Pauline Diede publishes fifth book, The Prairie
Reviews of The Prairie Echoes
John Gengler, Richardton, North Dakota
On two occasions I assisted Pauline Diede as editor of books - Speaking-out on Sod-house Times and The Prairie Was Home. It was a rare opportunity and privilege for me. I had never really appreciated the strength, determination and faith that our pioneers had until I began reading and compiling Pauline's stories of the men and women and their children who settled our prairies. And I guess I never really appreciated the contributions of Pauline as she devoted hundreds of hours of her time saving and gathering these wonderful, heartwarming stories.
We owe Pauline a tremendous `thanks' for taking the time and for understanding that without writers like her, the story of our past would soon be forgotten. We need to know about that past. These stories are a lasting contribution to our culture. God will surely bless Pauline richly for her efforts. I was proud to be a part of her work.
Bless you. Your book will make a good contribution to our German-Russian literature.
The Hebron Herald Staff
Pauline Diede has been writing her column, "The Prairie Echoes" for many years for the enjoyment of the readers of the Hebron Herald. We enjoy working with Pauline and realize that her written words explain the history of the early settlers in our area.
We especially enjoyed assisting her with her book. She had so very many excellent `Prairie Echoe' columns to include in her book that one of her hardest jobs was deciding which to use, which to save for another book at another time.
Thanks, Pauline, for the history you have made clear for us - and thanks for your friendship. Jane Brandt, Rita Barth, Pat Sayler
Kent J. Williamson, Officer of U.S. Marine Corps
When I Think Of Grandma
I grew up in a wonderful home with caring parents. I have always had my needs and many of my wants met. I have been blessed in my life, much more than many people in the world. I look around and see others just getting by, doing only the bare minimum. I often debate the value of hard work and commitment when it's so easy to slack off.
But then I think of my Grandma Diede. Her father and mother had the courage to leave Russia and make the backbreaking trip to the heartland of America. When they arrived, they scratched out a meager existence on the harsh plains of North Dakota. They lived in poverty. My grandma was born prematurely and lived in a sod house. She is tough. She raised her family with values of love of God and fellowman, hard work, and perseverance. These values have been passed on to me.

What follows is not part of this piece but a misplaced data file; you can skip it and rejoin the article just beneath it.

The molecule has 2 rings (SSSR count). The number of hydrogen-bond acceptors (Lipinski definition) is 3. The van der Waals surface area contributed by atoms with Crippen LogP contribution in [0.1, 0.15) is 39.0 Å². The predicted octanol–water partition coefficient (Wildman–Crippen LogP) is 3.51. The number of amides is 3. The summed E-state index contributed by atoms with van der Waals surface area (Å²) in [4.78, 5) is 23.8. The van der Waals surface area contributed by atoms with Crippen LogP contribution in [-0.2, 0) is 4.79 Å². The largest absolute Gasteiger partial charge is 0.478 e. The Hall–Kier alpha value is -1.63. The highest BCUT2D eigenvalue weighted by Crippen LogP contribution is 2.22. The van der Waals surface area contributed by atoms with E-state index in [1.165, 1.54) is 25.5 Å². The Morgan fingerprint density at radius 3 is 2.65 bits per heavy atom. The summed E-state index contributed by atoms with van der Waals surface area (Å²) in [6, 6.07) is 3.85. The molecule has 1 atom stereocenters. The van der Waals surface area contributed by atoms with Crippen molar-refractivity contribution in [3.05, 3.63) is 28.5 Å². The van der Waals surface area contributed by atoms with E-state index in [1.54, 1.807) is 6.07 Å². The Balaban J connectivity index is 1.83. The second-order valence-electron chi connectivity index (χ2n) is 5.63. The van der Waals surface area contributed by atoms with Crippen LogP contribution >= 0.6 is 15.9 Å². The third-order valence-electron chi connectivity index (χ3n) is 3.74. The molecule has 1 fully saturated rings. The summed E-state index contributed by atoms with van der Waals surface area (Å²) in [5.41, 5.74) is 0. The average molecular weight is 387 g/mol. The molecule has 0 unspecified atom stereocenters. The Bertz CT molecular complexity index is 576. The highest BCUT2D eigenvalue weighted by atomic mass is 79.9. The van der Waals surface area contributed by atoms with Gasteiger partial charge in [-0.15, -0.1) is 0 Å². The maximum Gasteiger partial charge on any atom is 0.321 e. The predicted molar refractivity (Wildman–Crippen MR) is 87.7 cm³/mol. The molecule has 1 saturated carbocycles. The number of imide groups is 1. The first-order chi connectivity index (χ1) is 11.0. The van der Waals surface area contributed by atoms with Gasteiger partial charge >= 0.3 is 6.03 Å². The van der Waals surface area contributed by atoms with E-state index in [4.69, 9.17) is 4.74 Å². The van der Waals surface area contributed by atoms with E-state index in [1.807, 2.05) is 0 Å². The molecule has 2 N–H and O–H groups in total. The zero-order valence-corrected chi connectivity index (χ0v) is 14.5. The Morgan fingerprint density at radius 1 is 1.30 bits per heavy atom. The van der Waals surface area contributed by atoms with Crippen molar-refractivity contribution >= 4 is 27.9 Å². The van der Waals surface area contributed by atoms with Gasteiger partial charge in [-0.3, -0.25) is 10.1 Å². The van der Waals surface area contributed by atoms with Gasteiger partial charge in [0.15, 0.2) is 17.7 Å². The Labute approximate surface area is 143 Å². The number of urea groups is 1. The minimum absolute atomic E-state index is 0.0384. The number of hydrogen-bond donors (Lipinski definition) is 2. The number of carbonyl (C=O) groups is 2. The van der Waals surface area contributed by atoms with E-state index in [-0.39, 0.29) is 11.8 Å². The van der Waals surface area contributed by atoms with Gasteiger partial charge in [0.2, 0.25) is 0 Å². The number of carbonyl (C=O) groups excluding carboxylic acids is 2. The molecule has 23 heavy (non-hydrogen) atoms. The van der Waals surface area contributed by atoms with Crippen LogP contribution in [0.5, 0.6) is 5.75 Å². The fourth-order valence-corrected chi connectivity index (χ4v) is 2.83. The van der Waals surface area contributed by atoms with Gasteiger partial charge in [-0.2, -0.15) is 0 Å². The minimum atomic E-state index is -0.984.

So, when I lament my own situation and doubt the need to keep working, I think of my grandma. She is an inspiration to me. I remember that not so many generations ago they struggled to survive. It's something that many fortunate Americans should think of every once in awhile.
Brother Placid Gross, Assumption Abbey, Richardton, North Dakota
I saw and enjoyed one of Pauline Diede's sound/slide presentations during the International GRHS Convention in Fargo some time back entitled A Homesteader's Daughter. Pauline has the gift of putting her thoughts into words and she is cooperating with a gift that God has given her. She does an excellent job. `Viele dank'!
Father William C. Sherman, Grand Forks, North Dakota
North Dakota residents have long memories. We remember the hard summers of the "thirties", the tensions of the war years, the excitement of the big blizzards. We can describe the building of the churches, we can date the closing of the schools, we can pinpoint the arrival of the first combine, diesel locomotive or jet airplane.
Why do we remember so well? Perhaps it's because we're surrounded by landmarks that seldom change. The seasons repeat themselves in an expected fashion. The big sky is always overhead. The villages are much the same. Old neighbors, at least some, still live nearby.
All this is wonderful, but there's something strange about us prairie folk. Even though our memories are vivid, and recollections are very much a part of us, we seldom write those memorable things down. We say "someday I'll get to it." "Maybe it's not important." "Someone else has probably done it."There seems to be little urgency about the task. It's as if we feel more collective memory will automatically pass it on to future generations. But of course, we're wrong. The past dies as the young move away and old-timers are buried.
There are, fortunately, wonderful exceptions to that North Dakota problem. Here and there, some rare individuals have been quietly putting pen to paper, faithfully sketching out the "olden times".
Pauline Diede is one of those rare and wonderful persons. For years, she has listened, evaluated and recorded parts of North Dakota's past, and even some fascinating aspects of North Dakota's present. Without fanfare, she has done what a lot of us wish we "had time to do". She's put it down in black and white. Future generations will not hesitate to salute her efforts. God grant her continued health and enthusiasm!